|Teaching method||Contact hours|
Language of instruction:
Note: This course has a maximum number of participants. The deadline for registration is one week earlier than usual.
See Academic Year.(http://www.wur.nl/en/Education-Programmes/Current-Students/Agenda-Calendar-Academic-Year.htm) -> Registration for Courses.
This introductory practical course provides basic knowledge and skills in molecular biology and biochemistry. Lectures provide the theoretical background of the applied techniques and the experiments to be performed. Subjects are: techniques of gene cloning, structure and function of nucleic acids and proteins, structure and expression of eukaryotic genes, electrophoresis, PCR, hybridization, spectrophotometry and fluorimetry. The practical course consists of a molecular-biological and a biochemical part.
The molecular-biological part is dedicated to: isolation and analysis of DNA, RNA and proteins, both from prokaryotes (E. coli) and eukaryotes (tomato); construction of a physical map of a plasmid by enzyme digestions and electrophoresis; cloning; detection techniques like PCR and the use of computer programs and internet in the analysis of structure and function of DNA (bio-informatics). The gene encoding one of the Rubisco proteins will serve as a model in part of the experiments. The biochemical part comprises the following subjects: quantitative clinical enzyme assays (uric acid quantitation, enzymatic assay for a heart-attack), detection of isoenzymes with isoelectric focussing (tissue analysis), chemo-enzymatic browning of fruit and vegetables, a study of the reaction mechanism of an enzyme with kinetics and computer graphics, an introduction to the discovery of cellular protein complexes with proteomics and a computer-assisted design, execution and analysis of a fluorimetric enzyme activity assay. At the end of the practical course, students describe their results in short reports. The practical course is concluded with an exam. The final mark is composed of a mark for performance during the practicals (judgment of assistants), a mark for the written reports (judgment of assistants) and the mark for the exam.
The maximal capacity for this course is 120 students, both in periods 4 and 5. Students for which this course is compulsory or restricted optional will be admitted with priority.
After successful completion of this course students are expected to be able to:
- describe general genome structure and gene organization, transcription and RNA processing in eukaryotes
- understand the principles and explain the use of basic molecular techniques to study genes, such as restriction digestion, agarose gel electrophoresis, cloning, Southern blotting and Western blotting, (RT)-PCR and sequencing
- apply basic techniques in molecular biology, such as DNA, RNA and protein isolation, (RT)-PCR, restriction enzyme digestions, agarose gel electrophoresis, cloning and Western blotting
- understand and apply the principles of absorption- and fluorescence spectroscopy, immunology, electrophoresis, polarography and proteomics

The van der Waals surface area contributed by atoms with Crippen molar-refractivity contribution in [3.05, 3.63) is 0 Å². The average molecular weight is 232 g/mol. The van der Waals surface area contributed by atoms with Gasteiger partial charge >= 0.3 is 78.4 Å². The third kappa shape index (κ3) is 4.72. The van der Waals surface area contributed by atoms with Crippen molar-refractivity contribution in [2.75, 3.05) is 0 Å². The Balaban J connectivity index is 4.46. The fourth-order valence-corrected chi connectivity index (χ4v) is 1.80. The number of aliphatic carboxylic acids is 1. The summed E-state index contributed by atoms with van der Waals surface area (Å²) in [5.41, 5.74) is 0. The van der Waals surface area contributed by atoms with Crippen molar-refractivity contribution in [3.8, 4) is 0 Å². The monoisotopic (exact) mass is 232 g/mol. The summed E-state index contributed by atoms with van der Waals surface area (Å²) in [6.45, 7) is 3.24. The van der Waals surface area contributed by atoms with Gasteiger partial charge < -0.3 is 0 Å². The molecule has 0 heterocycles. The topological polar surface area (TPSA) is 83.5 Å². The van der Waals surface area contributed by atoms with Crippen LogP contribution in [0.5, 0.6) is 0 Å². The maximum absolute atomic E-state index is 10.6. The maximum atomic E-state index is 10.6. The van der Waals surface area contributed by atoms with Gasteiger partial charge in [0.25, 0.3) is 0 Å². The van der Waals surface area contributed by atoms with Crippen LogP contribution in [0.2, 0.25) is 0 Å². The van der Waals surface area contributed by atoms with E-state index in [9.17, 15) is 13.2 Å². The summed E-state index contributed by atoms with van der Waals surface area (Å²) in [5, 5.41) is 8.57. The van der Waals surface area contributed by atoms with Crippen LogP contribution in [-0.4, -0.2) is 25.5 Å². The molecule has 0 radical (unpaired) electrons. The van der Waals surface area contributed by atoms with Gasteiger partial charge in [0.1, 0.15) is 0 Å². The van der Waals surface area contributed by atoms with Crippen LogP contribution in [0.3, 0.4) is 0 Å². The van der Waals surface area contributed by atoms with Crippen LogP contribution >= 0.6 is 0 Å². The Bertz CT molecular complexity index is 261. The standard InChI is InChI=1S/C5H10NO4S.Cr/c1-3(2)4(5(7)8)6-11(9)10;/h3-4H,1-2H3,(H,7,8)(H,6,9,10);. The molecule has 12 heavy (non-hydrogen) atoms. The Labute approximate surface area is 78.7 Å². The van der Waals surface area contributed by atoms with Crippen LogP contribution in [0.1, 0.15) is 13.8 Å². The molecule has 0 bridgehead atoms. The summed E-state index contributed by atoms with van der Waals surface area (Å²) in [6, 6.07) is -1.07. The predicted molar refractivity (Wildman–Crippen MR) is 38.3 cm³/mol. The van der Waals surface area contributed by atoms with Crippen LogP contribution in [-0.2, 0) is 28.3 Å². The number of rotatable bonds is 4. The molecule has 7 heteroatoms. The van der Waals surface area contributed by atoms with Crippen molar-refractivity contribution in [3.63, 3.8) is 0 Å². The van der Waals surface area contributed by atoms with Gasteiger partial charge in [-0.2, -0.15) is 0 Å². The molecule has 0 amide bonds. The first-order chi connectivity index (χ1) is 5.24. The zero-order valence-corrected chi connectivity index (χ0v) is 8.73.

- perform enzymatic assays, interpret data on enzyme catalysis, and relate the results to clinical and nutrition related questions
- use DNA- and protein analysis software (BLAST, 3D-protein structure viewer, proteomics databases)
- calculate and interpret independently the results of their experiments
- read a scientific article (related to enzyme function) and write short reports.
- attending lectures;
- studying readers;
- performing experiments;
- analysing results and writing reports.
The Biochemistry and Molecular Biology parts each count for 50% of the final mark. The marks for the Biochemistry and Molecular Biology parts are both calculated from performance and dedication during the practicals (33.33%), the reports on the experiments (33.33%) and a test with both multiple choice and open questions (33.33%). A mark for one of the tests between 4.5 - 5.4, all other parts having awarded with marks >5.5, results in 5 as a final mark. If the mark for one of the tests is < 4.5, all other parts having awarded with marks > 5.5, the mark for the test will be the final mark. Partial marks remain valid for 6 years.
Manual practical course Biological Chemistry, Molecular Biology part (Laboratory of Molecular Biology).
Manual practical course Biological Chemistry, Biochemistry part (Laboratory of Biochemistry).
Griffiths, A.J.F.; [et.al]. (2008). Introduction to genetic analysis. 9th ed. New York, US: Freeman. 839p. ISBN 9780716799023.
Berg, J.M.; Tymoczko, J.L.; Stryer, L.; Gatto, G.J. (2012). Biochemistry. 8th ed. New York [etc.], US: Freeman. 1098p. ISBN 1429276355. Blackboard: Powerpoint presentations of the lectures.
|Compulsory for:||BBI||Biology||BSc||C: Human and Animal Health Biology||4WD|
|BBI||Biology||BSc||B: Organismal Adaptation and Development||4WD|
|BBI||Biology||BSc||A: Cell and Molecular Biology||4WD|
|BAS||Animal Sciences||BSc||B: Biological Functioning of Animals||5AF|
|BML||Molecular Life Sciences||BSc||5AF|
|Restricted Optional for:||BVG||Nutrition and Health||BSc||4WD|